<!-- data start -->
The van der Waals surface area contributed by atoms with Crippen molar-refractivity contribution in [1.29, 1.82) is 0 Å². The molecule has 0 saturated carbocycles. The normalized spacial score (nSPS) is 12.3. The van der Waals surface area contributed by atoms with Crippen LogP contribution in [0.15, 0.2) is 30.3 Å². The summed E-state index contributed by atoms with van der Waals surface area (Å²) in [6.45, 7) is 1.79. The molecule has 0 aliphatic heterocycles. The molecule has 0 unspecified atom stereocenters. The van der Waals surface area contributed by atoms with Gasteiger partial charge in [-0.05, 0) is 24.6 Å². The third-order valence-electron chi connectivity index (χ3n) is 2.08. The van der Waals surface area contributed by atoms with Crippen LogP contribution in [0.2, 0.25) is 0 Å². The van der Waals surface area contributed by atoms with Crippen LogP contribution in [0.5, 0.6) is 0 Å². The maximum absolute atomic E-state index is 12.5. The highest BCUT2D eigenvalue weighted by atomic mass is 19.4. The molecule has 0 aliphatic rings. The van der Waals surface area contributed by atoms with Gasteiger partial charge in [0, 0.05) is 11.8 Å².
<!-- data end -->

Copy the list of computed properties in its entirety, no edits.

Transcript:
The van der Waals surface area contributed by atoms with Crippen molar-refractivity contribution in [1.29, 1.82) is 0 Å². The molecule has 0 saturated carbocycles. The normalized spacial score (nSPS) is 12.3. The van der Waals surface area contributed by atoms with Crippen LogP contribution in [0.15, 0.2) is 30.3 Å². The summed E-state index contributed by atoms with van der Waals surface area (Å²) in [6.45, 7) is 1.79. The molecule has 0 aliphatic heterocycles. The molecule has 0 unspecified atom stereocenters. The van der Waals surface area contributed by atoms with Gasteiger partial charge in [-0.05, 0) is 24.6 Å². The third-order valence-electron chi connectivity index (χ3n) is 2.08. The van der Waals surface area contributed by atoms with Crippen LogP contribution in [0.2, 0.25) is 0 Å². The van der Waals surface area contributed by atoms with Crippen LogP contribution in [0.5, 0.6) is 0 Å². The maximum absolute atomic E-state index is 12.5. The highest BCUT2D eigenvalue weighted by atomic mass is 19.4. The molecule has 0 aliphatic rings. The van der Waals surface area contributed by atoms with Gasteiger partial charge in [0, 0.05) is 11.8 Å².